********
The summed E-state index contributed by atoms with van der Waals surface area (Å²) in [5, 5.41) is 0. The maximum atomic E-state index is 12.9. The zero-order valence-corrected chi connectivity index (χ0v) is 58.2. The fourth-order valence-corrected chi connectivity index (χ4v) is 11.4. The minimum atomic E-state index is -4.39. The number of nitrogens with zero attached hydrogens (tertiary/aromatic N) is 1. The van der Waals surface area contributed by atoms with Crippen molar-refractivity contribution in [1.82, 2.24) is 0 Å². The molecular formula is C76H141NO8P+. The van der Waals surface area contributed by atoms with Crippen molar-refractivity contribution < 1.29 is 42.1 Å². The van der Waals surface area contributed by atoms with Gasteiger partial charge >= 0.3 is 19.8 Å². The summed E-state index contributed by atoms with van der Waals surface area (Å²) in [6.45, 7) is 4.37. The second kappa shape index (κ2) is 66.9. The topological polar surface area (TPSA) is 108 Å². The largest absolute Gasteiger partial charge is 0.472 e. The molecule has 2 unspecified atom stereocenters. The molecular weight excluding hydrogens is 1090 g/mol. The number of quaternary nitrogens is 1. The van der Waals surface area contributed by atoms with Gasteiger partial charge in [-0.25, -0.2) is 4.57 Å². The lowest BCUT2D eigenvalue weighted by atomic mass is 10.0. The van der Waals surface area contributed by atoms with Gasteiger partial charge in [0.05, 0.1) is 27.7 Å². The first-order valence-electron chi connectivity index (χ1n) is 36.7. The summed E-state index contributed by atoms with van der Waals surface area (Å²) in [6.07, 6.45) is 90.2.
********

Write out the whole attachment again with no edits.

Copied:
The summed E-state index contributed by atoms with van der Waals surface area (Å²) in [5, 5.41) is 0. The maximum atomic E-state index is 12.9. The zero-order valence-corrected chi connectivity index (χ0v) is 58.2. The fourth-order valence-corrected chi connectivity index (χ4v) is 11.4. The minimum atomic E-state index is -4.39. The number of nitrogens with zero attached hydrogens (tertiary/aromatic N) is 1. The van der Waals surface area contributed by atoms with Crippen molar-refractivity contribution in [1.82, 2.24) is 0 Å². The molecular formula is C76H141NO8P+. The van der Waals surface area contributed by atoms with Crippen molar-refractivity contribution < 1.29 is 42.1 Å². The van der Waals surface area contributed by atoms with Gasteiger partial charge >= 0.3 is 19.8 Å². The summed E-state index contributed by atoms with van der Waals surface area (Å²) in [6.45, 7) is 4.37. The second kappa shape index (κ2) is 66.9. The topological polar surface area (TPSA) is 108 Å². The largest absolute Gasteiger partial charge is 0.472 e. The molecule has 2 unspecified atom stereocenters. The molecular weight excluding hydrogens is 1090 g/mol. The number of quaternary nitrogens is 1. The van der Waals surface area contributed by atoms with Gasteiger partial charge in [-0.25, -0.2) is 4.57 Å². The lowest BCUT2D eigenvalue weighted by atomic mass is 10.0. The van der Waals surface area contributed by atoms with Gasteiger partial charge in [0.05, 0.1) is 27.7 Å². The first-order valence-electron chi connectivity index (χ1n) is 36.7. The summed E-state index contributed by atoms with van der Waals surface area (Å²) in [6.07, 6.45) is 90.2.